A Mental Health Nurse with lived experience of mental ill health
How can I approach my work as a mental health nurse, who values meeting people who are using the services I work in with an open mind, advocating where needed, supporting people to understand their experiences in a way that makes sense to them without stigmatising, blaming or pathologising, when in relation to my own experiences I have felt shame, guilt, a sense of failure and fear and haven’t been able apply these values to me? I have wondered, “what do I believe if I am applying different values to myself privately than I apply towards others? Does it make me a fraud? Am I stigmatising mental health problems? Or because I am a professional, am I subject to different unspoken rules?”
I am not different from the people who use the services I work in, difficulties are on a continuum and I have been an in-patient years ago. I am not different in the sense that I have feelings and struggle and that my life can be complex and that I have a breaking point like anyone else. But as a mental health nurse as well, other things have shaped me and increased my sense of isolation.
I trained in the 1980s, it was about keeping your place and doing what you were told. You needed to be “professional” and not get “over-involved” somehow and it was instilled almost implicitly that you get on with it – the “if you think it’s hard now, you wouldn’t have lasted in my day” attitude. The measure of a good nurse was how strong you seemed, how tightly you pulled up those bootstraps and you were letting others down if you weren’t there. At 18 years of age those messages had a lot of power when you don’t know any different. It becomes second nature, to shut down and block out what’s going on around you to function effectively, compliantly, for many hours in busy wards.
Added to that is what I carried from formative experiences. Feelings of badness, worthlessness, guilt for things that I was not responsible for, problems that were not mine to fix, pain that wasn’t my own. It is said people can be drawn to the helping professions due to their own experiences, many unresolved. When you can’t cope at times with this huge job you’ve unconsciously assigned yourself, for whatever reason, and you realise you cannot in fact be some perfect, invincible, healing machine, what does it mean? Does it make you unfit to practice? Incompetent? Not suitable? Or does it make you human, affected by life on a very personal and individual level like anybody else.
Mental health nurses “on the floor” don’t “do therapy” with service users. Yet we listen for many hours to distressing, disturbing and poignant stories, often as uncontained fragments, abruptly interrupted while running a shift, supporting unqualified/less experienced staff, responding to incidents, amidst other daily tasks, bureaucracy and fewer resources. This reduces our ability to be present with service users as often as they need. We are letting them down daily and we can feel that systemic failures are our own and there are many ways this is reinforced and encouraged. The “hot potato” is passed and someone hasn’t the power or knowledge or strength to say, “this is not my failing, this did not and could not have occurred only because of me.” If you are struggling and doubting yourself as a mental health professional, stigma aside, how safe or easy is it to trust, to be open, to look after yourself?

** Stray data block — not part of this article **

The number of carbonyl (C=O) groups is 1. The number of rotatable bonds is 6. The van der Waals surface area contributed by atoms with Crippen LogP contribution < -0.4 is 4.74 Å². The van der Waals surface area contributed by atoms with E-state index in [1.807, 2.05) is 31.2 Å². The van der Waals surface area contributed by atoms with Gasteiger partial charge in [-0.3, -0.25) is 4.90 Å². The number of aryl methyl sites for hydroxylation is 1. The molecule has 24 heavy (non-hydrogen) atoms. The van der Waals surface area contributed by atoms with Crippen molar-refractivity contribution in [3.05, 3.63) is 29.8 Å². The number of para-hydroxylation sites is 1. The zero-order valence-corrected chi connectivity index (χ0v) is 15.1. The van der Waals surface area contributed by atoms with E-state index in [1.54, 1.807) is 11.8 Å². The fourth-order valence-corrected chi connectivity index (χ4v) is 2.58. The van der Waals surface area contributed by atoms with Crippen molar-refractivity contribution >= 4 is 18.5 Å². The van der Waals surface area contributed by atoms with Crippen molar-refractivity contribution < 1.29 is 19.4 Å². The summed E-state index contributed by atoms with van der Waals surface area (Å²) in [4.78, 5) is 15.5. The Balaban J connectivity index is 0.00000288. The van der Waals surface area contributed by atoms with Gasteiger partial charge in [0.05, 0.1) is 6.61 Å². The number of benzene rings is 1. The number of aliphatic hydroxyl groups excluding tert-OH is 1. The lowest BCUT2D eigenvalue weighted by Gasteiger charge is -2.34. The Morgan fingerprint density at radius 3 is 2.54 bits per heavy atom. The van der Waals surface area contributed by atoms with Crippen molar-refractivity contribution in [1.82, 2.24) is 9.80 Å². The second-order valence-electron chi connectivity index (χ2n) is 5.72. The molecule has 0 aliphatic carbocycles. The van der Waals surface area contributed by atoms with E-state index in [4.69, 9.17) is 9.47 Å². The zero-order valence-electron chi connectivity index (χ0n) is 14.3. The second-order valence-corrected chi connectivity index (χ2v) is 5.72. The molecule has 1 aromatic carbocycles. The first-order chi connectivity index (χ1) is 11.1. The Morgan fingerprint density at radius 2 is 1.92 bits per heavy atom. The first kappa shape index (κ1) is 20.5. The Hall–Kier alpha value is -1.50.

Many years ago, I challenged a manager who was bullying junior colleagues. She then tried to use my mental health problems to attempt to undermine me. Another manager protected me and supported me to challenge the colleague directly and I will always remember it. It is so important to support and try to protect and empower each other when needed.
There can be indifference to the psychological needs of nurses, a belief that there is little that can or needs to be done; nurses burn out, discard and get the next lot in. I wasn’t taught much in my training about self-care or how to manage other people’s extreme distress, pain, trauma, projections, enactments. I was barely managing my own. It was a kind of double life I led, my self kept apart from my work.
I continue now to try and practice self-care in a job that doesn’t really enable it. There is a lot you can absorb when you have prolonged intimate contact with many service users for 13 hours with no break as the only qualified nurse, working closely with colleagues who are also overwhelmed. It’s normalised, but even if it is normal it doesn’t mean it’s healthy. The difference it can make to be given understanding, supervision and relevant training and to not feel frightened and ashamed to need and have help cannot be underestimated. It enhances the skills, empathy, strength and insights you do have due to your own experiences.
in2gr8mentalhealth is a forum for mental health professionals with lived experience of mental ill health. It provides a safe space to explore, humanise and destigmatise this identity, and a platform for members to speak out and convey their experiences. Professionals working in mental health, and have lived experience of it, are well represented in staff groups. Knowing pain is what drives us to help alleviate it in others. Stigma makes navigating this complicated, but needlessly. We have always been a part of mental health services and always will be.
If you are a mental health professional with lived experience of mental ill health and want to join, sign up at www.in2gr8mentalhealth.com.
If you are a member and want to write your MyShare about your navigations of the personal and the professional, get in touch with the Founder Natalie in the forum or via email@example.com, she will be ready to help you write what you need to write.